Results of the study were published in European Heart Journal.
The researchers were able to show that those who had been ill with COVID-19 could also have heart rhythm disturbances, both in the form of so-called tachycardias, when the heart rate is high, and bradyarrhythmias, when the heart is slow so that a pacemaker is sometimes needed.
The study shows that the risk of atrial fibrillation and flutter was increased up to two months after infection. In the first month, the risk was twelve times greater than for people who did not have COVID-19 infection.
Even the risk of a specific subset of tachycardias, paroxysmal supraventricular tachycardias, was elevated up to six months after the infection and was five times greater in the first month. For the bradyarrhythmias, the risk was increased up to 14 days after the infection and was three times greater in the first month compared to subjects without COVID-19.
Previous research in this area had not focused as much on which individuals are most at risk, according to the researchers.
“We found that the risks were higher in older individuals, individuals with severe COVID-19, and during the first wave of the pandemic. We could also see that unvaccinated people were at higher risk than vaccinated people. Overall, the severity of the infection was the strongest risk factor,” says Anne-Marie Fors Connolly, who leads the research group at Umeå University that is behind the study, in a release.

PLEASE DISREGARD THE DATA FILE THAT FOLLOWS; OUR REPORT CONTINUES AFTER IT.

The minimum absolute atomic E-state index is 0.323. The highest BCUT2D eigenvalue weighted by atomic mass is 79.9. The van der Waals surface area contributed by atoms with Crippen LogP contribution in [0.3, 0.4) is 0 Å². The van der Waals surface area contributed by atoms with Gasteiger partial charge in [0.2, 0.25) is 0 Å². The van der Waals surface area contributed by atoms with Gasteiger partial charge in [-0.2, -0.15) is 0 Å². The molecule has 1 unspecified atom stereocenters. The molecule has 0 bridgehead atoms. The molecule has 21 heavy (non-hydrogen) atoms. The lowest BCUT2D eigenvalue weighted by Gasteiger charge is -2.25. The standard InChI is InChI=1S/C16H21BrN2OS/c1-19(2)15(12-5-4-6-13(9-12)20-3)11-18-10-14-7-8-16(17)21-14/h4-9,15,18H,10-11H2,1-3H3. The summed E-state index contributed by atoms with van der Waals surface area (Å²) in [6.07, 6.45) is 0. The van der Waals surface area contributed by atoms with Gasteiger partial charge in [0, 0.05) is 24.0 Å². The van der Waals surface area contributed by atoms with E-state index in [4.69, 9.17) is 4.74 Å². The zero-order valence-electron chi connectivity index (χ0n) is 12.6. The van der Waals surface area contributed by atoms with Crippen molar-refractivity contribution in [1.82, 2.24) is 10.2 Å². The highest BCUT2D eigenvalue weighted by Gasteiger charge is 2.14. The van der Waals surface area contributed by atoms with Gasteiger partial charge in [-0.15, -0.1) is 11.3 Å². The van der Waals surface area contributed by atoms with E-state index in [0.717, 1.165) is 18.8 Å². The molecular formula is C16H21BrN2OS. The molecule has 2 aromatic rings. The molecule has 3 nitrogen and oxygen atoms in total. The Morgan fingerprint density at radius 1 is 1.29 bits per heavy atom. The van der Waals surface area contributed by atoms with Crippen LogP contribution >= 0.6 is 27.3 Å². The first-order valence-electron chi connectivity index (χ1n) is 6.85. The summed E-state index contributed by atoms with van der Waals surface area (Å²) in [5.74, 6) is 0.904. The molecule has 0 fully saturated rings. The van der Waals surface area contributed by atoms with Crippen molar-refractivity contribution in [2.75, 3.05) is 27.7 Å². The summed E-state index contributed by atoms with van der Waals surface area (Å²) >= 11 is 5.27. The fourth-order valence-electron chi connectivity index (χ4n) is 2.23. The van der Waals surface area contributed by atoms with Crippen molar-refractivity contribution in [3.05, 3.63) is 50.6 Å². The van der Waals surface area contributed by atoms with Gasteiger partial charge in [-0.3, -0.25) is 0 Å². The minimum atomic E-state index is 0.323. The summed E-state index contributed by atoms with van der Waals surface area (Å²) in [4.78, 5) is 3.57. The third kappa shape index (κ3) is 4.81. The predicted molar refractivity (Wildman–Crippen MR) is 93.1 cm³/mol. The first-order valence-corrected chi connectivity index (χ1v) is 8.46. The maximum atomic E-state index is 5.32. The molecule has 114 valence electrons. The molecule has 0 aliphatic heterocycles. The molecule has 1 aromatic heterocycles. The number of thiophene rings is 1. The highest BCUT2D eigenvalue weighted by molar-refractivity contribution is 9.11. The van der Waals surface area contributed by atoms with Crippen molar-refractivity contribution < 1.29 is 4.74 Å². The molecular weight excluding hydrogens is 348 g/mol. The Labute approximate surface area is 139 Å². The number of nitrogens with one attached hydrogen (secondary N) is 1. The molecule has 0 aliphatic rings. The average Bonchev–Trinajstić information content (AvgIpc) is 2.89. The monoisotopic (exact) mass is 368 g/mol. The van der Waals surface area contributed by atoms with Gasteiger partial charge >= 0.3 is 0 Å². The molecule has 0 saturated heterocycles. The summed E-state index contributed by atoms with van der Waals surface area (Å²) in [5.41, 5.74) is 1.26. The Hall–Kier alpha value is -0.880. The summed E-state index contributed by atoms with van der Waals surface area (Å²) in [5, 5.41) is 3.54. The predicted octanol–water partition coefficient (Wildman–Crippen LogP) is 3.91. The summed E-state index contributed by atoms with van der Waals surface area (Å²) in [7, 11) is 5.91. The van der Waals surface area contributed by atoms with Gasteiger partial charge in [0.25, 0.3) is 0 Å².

In the study, information from large national registers was cross-checked. All people who tested positive for the virus in Sweden from the start of the pandemic until May 2021 were included but also a comparison group of individuals without a positive test for the virus. Over 1 million individuals with COVID-19 and over 4 million control individuals were included in this nationwide study, which is one of the largest of its kind in the world, according to the researchers.
Researchers at Umeå University have previously shown that COVID-19 leads to an increased risk of blood clots, myocardial infarction, and stroke.